MS withdrawing support for

vbimport

#1

Hello :slight_smile:
Microsoft is removing certain quite familiar OSes from further security patches and support the first half of this year:
Windows 2000
Windows XP SP2
Windows Vista RTM
Windows 2000 Server
Article in full.
Windows XP SP3 will be supported a while longer.

On April 8, 2014, all Windows XP support, including security updates and security-related hotfixes, will be terminated

Windows 2003 will go to extended support mode.


#2

That’s nothing new eventually people will have to move to another more recent O/S if you want to have protection and trying to support older O/S waste money they could use to further the current O/S and it’s evolution. As of now Win7 stands in all regards like how XP replaced all previous O/S and performed better. But now XP is surpassed by Win7 its bigger brother that is best of XP and Vista but a whole different animal in its own right. Oh yeah I use W7x64 Ult - spend the extra money and you will be rewarded but also make sure your system is high enough quality to enjoy it.


#3

If for any reason you still continue to use a PC that’s so old it cannot properly run any version of Windows 7 (because either your system’s processor is too slow or your system cannot accomodate the minimum amount of memory required of Windows 7 or your system’s motherboard or other major components have no available Windows 7 drivers or are otherwise incompatible with Windows 7), then it’s time to retire that older system from regular use and purchase a brand-new system as soon as possible.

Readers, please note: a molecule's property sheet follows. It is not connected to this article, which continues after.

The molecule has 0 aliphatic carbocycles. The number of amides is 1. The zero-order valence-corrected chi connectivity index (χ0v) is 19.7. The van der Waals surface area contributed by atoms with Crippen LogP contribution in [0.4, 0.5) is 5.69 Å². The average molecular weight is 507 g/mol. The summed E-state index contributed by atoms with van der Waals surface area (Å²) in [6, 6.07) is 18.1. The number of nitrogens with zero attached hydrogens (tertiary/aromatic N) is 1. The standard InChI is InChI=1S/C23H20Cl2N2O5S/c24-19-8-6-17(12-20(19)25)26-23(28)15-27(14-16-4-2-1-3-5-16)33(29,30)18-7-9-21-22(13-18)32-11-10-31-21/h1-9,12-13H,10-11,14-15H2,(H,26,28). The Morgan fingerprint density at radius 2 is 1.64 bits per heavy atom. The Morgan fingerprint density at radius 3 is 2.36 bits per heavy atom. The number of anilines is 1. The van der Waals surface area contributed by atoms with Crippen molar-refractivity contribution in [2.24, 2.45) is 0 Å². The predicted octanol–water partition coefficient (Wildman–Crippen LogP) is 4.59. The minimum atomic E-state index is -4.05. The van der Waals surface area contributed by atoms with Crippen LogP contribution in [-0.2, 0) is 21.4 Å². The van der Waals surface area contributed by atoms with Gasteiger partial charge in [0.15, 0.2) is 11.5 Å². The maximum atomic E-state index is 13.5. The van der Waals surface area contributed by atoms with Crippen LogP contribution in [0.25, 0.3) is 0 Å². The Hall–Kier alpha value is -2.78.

This means that the Socket 478 Northwood-core Pentium 4 processor-based systems that were the rage back in 2002 can barely run Windows 7 32-bit today since the only motherboard chipset support in that OS comes exclusively through the OS-provided drivers. In that situation, it might be time to start looking for a new system for use as a main system and reserve the existing system for auxiliary use.


#4

[QUOTE=RJL65;2499793]If for any reason you still continue to use a PC that’s so old it cannot properly run any version of Windows 7 (because either your system’s processor is too slow or your system cannot accomodate the minimum amount of memory required of Windows 7 or your system’s motherboard or other major components have no available Windows 7 drivers or are otherwise incompatible with Windows 7), then it’s time to retire that older system from regular use and purchase a brand-new system as soon as possible.

This means that the Socket 478 Northwood-core Pentium 4 processor-based systems that were the rage back in 2002 can barely run Windows 7 32-bit today since the only motherboard chipset support in that OS comes exclusively through the OS-provided drivers. In that situation, it might be time to start looking for a new system for use as a main system and reserve the existing system for auxiliary use.[/QUOTE]

Or go Linux as this will run on old system and make it new…without bleeding your bank account dry…


#5

[QUOTE=coolcolors;2499892]Or go Linux as this will run on old system and make it new…without bleeding your bank account dry…[/QUOTE]

True. But I was making a statement to those who does not have (literally) a Ph.D. in rocket science to operate even the most basic of functions on a computer system. I checked, and the only current versions of Linux which can run on such an old system would be those that are command-line only. The ones with GUI front ends require a system that’s nearly as powerful as a low-end new Windows 7-based system in order to run.


#6

[QUOTE=RJL65;2499793]If for any reason you still continue to use a PC that’s so old it cannot properly run any version of Windows 7 … then it’s time to retire that older system from regular use and purchase a brand-new system as soon as possible.[/QUOTE] It still can work in embedded mode, but you’re right, it’s not entirely handy for a normal production environment.